On the home stretch!
I’m Barrie, and I warmly welcome you to my tri-weekly blog Over50andfit.
Question: What is a very important exercise activity which most of us neglect? Answer: Stretching our muscles.
I was one of those people. Until last year. After fracturing ten bones when being hit by a car, I finally came to the realization of the immense benefits of stretching. I could not now miss my early morning stretch. A shrewd person once claimed that a stretch is a good yawn for the body. And we all know about the calming effects of a good yawn! Stretching can become your new best friend. Stretching is much like flossing – you know that it’s good for your health, but either it’s too onerous or you don’t know how to do it properly. Regular stretching becomes even more important after 50, when flexibility naturally declines as muscles lose strength and tone.
Great Benefits of Stretching
- Giver you the mobility to move your limbs through the full range of motion
- Keeps your muscles flexible, strong, healthy, and makes your body more relaxed
- Increases blood flow to your muscles
- Helps curb stress, and calms your mind
- Helps to heal and prevent back pain
- Improves your performance in physical activity
- Helps relieve post-exercise aches and pains
- Prepares the body for the rigors of exercising
- Can reduce the risk of injuries
- Can help to improve posture
Methods of Stretching
There are many methods of stretching, but the two most common are the static and dynamic stretches. Static stretches are those in which you stand, sit or lie still in a comfortable position and perform a stretch for generally up to 30 seconds. They involve moving the joints through their full range of motion. They are usually done after exercising. Example: sit upright on the floor and reach for your toes. Dynamic stretches are a series of movements used to warm up the body before exercising. These stretches are not held for any period of time, like static stretches. Example: A swimmer may move her arms in circles, whereas a runner may jog in place.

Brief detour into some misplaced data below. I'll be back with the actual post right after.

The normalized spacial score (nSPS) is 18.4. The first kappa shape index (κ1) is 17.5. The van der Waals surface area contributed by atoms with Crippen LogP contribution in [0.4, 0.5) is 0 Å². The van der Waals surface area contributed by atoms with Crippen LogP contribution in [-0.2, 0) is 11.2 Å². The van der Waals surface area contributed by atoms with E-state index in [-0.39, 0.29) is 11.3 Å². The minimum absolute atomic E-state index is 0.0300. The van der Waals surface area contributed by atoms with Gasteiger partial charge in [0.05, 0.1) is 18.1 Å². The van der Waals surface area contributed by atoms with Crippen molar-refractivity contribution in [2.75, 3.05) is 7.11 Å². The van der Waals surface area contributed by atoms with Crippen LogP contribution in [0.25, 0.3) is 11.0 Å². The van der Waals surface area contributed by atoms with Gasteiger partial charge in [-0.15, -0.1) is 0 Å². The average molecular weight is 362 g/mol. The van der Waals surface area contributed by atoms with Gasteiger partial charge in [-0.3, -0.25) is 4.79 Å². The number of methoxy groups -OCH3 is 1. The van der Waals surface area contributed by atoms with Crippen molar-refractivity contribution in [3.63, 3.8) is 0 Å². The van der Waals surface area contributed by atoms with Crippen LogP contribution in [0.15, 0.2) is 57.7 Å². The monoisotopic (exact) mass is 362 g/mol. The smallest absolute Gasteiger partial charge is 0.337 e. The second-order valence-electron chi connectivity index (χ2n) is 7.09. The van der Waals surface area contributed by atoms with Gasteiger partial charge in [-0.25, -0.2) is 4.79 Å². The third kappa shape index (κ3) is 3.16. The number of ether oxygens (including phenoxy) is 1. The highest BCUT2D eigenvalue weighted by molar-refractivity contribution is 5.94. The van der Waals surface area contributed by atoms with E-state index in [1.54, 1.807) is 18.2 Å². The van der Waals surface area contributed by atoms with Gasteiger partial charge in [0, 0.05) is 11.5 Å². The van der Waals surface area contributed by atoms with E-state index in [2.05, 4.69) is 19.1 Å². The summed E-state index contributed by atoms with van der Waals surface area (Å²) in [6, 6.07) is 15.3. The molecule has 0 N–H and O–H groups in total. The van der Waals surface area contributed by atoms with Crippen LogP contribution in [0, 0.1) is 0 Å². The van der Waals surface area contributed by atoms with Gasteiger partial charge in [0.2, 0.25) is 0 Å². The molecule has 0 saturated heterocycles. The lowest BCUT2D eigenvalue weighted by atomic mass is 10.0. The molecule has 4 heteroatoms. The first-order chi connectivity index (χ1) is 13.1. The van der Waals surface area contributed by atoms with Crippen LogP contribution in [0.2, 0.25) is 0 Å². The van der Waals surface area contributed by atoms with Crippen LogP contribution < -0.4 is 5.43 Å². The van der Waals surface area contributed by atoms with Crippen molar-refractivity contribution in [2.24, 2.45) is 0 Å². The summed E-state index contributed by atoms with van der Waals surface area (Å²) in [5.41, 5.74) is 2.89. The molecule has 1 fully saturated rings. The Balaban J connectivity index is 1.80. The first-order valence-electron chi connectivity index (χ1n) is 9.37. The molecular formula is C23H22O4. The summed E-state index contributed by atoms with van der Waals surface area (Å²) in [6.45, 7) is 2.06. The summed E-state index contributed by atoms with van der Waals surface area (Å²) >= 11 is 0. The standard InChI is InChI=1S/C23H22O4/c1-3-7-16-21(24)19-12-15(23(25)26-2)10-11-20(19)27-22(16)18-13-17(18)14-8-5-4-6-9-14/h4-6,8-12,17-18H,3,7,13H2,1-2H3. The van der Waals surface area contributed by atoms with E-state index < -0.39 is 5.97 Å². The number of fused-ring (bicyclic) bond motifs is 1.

When to stretch and how often
Whereas we can stretch before and after exercising, it is also prudent to establish a weekly stretching regimen for regular body maintenance, in order to keep our muscles flexible, strong and health. There appears to be no consensus on how often to stretch, but a commendable start would be for10 minutes three times weekly. In addition, there is no consensus on which time of day. Some people stretch first thing in the morning, in order to prepare their body for the day; some choose to stretch before bed to relax their muscles and sleep better.
Safety tips for stretching
– Don’t stretch beyond what is comfortable. A slight degree of discomfort is normal, but you should not feel any pain – stop immediately if you feel sharp pain.
– Be gentle, use smooth, slow movements. Avoid jerking or bouncing movements.
– Start slowly, with just a few stretches at first. Add more repetitions and stretches as you build your flexibility.
Coach Kozak of HASat gives a 15-minute static stretching routine for beginners.
Kinesiologist Taylor of Rejuv Medical Fitness provides an 8-minute dynamic stretching routine.
Caution: I strongly urge you to consult your family doctor before you begin an exercise program, particularly if you have not exercised for a long period of time. In addition, start slowly and gradually add more time and then intensity.
Please feel free to share your comments and questions.
In my next blog, I will discuss the merits of tai chi.
Yours in fitness.